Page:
Bookend: Conjuring a Collection
One day, the magic collection vanished—and then reappeared. That is, the Omaha (Neb.) Magical Society moved its 1,200 magic-related books and materials to the University of Nebraska at Omaha (UNO). A logical choice given that the 60-member society of magicians and magic enthusiasts holds its meetings there.
Before the big move in May, the society’s materials floated from member home to member home. Having a permanent location will allow items to be used by students, scholars, and magicians, who can access them onsite or via interlibrary loan, says Amy Schindler, director of archives and special collections at UNO Libraries.
Included are magic-related materials dating from the late 19th century to the present: titles about card tricks, fortune telling, and hypnotism; biographies of famous magicians like Harry Houdini and Penn and Teller; and books on tangential topics like gambling and joke-telling. One of Schindler’s favorite pieces is Dick Daring’s Bag of Tricks, an early 20th-century magic book for boys. She says texts such as these are important not only for historians but for practitioners of other disciplines as well. Gender-studies students may find them particularly valuable, she says.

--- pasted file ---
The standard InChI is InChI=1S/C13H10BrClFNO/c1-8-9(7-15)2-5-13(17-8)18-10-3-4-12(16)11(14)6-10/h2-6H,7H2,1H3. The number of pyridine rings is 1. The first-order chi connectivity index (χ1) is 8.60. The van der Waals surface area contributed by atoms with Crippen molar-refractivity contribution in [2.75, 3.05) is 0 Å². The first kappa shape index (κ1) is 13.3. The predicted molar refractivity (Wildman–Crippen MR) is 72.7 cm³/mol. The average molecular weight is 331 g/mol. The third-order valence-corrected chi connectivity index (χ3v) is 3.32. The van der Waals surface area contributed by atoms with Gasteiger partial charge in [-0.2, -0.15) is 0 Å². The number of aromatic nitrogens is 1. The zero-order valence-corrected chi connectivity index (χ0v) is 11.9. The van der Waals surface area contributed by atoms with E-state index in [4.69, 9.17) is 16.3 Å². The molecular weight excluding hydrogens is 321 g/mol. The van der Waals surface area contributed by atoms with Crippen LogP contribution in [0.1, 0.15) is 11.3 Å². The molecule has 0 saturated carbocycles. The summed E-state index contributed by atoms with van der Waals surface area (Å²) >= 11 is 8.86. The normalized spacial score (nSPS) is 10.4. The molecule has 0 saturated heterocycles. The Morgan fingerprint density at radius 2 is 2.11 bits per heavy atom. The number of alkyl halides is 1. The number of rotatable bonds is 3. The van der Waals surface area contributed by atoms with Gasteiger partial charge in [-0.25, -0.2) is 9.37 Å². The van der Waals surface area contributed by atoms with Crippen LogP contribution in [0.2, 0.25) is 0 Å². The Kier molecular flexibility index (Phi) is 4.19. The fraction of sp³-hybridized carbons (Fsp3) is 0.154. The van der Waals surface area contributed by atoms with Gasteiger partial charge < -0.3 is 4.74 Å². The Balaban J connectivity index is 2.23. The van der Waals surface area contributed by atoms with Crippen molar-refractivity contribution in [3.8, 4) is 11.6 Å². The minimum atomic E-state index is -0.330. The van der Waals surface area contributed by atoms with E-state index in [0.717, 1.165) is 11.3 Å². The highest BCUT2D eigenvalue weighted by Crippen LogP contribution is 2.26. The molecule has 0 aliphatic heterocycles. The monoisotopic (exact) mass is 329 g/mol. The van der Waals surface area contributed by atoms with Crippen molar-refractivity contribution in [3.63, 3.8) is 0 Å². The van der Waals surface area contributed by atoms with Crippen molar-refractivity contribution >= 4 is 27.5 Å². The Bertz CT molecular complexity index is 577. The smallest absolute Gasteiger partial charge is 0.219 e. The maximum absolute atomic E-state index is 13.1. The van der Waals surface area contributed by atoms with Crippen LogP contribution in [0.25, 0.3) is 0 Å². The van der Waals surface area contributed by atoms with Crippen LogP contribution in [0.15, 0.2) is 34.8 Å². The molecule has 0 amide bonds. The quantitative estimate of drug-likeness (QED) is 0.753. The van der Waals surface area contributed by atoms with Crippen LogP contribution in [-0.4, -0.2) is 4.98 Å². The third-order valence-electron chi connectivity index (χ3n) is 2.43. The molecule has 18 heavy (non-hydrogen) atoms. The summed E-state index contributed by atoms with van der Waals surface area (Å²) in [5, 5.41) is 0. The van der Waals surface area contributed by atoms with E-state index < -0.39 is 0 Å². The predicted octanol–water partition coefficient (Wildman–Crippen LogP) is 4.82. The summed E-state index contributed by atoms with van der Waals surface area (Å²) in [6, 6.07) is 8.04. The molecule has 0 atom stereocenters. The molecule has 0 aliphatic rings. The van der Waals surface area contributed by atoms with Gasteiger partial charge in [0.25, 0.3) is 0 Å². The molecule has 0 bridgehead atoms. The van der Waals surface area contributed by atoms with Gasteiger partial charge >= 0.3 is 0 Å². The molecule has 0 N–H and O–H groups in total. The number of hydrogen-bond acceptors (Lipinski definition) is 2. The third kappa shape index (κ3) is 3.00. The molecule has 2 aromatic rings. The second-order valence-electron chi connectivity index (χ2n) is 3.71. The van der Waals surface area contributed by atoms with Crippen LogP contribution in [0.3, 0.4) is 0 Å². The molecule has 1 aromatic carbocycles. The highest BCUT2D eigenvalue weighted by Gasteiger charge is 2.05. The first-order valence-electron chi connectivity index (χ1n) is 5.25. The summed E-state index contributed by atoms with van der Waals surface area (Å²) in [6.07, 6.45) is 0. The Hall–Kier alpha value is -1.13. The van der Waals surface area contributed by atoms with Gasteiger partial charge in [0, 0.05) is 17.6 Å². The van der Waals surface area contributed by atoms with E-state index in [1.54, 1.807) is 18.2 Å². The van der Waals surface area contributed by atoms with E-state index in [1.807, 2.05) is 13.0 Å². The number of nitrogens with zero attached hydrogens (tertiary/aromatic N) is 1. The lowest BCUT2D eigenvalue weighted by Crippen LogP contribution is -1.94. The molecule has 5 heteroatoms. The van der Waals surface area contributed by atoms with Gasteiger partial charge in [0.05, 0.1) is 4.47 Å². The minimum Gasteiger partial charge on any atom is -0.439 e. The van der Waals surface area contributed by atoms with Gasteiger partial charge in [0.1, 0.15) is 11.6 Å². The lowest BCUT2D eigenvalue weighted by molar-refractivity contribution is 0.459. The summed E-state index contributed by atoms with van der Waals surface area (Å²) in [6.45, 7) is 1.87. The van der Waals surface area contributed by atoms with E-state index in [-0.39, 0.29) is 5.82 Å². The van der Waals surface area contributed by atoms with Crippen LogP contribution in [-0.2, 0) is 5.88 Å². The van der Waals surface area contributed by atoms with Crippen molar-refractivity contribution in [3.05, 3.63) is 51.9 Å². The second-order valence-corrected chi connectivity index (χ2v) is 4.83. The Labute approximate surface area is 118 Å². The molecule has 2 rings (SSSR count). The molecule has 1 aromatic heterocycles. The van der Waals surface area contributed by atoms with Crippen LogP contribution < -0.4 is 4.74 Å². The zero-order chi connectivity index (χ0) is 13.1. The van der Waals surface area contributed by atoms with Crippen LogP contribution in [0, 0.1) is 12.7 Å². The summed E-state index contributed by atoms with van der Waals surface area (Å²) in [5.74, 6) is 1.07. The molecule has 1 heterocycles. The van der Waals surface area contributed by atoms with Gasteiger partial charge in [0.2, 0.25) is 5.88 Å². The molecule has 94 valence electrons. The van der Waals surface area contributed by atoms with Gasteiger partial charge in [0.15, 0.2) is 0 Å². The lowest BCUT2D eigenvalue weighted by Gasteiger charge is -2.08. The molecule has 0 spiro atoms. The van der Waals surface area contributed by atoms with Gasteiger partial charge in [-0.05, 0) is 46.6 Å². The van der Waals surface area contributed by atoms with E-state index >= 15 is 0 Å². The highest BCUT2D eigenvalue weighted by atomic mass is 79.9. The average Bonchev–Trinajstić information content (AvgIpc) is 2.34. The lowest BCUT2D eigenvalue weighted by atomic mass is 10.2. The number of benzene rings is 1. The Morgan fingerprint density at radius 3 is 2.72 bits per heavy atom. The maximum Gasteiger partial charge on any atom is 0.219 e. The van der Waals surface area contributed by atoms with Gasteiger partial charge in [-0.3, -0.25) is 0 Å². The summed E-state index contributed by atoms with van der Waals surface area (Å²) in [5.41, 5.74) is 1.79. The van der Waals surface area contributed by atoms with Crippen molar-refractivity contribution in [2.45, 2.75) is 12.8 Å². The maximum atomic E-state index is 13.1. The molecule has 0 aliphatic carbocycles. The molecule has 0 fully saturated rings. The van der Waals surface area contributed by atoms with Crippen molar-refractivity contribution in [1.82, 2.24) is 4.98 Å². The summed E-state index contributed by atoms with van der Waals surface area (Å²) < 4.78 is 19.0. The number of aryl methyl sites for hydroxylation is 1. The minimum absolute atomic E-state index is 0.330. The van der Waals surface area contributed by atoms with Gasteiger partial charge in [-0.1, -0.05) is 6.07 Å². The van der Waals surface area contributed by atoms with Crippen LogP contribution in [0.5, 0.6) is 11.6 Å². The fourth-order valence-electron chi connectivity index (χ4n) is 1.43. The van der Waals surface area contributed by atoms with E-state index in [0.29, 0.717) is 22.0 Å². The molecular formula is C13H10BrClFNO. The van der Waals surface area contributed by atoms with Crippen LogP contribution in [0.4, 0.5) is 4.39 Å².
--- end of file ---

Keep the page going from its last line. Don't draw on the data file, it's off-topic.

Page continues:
“I’ve not yet found any biographies of female magicians, but there are representations of women magicians in the collection,” she says. “Usually when people think of a magic show, they think of a man on stage in a top hat, and the woman is the assistant being cut in half. There were and are women magicians, and this collection can help answer the question, ‘What was the role of women in magic throughout history?’”
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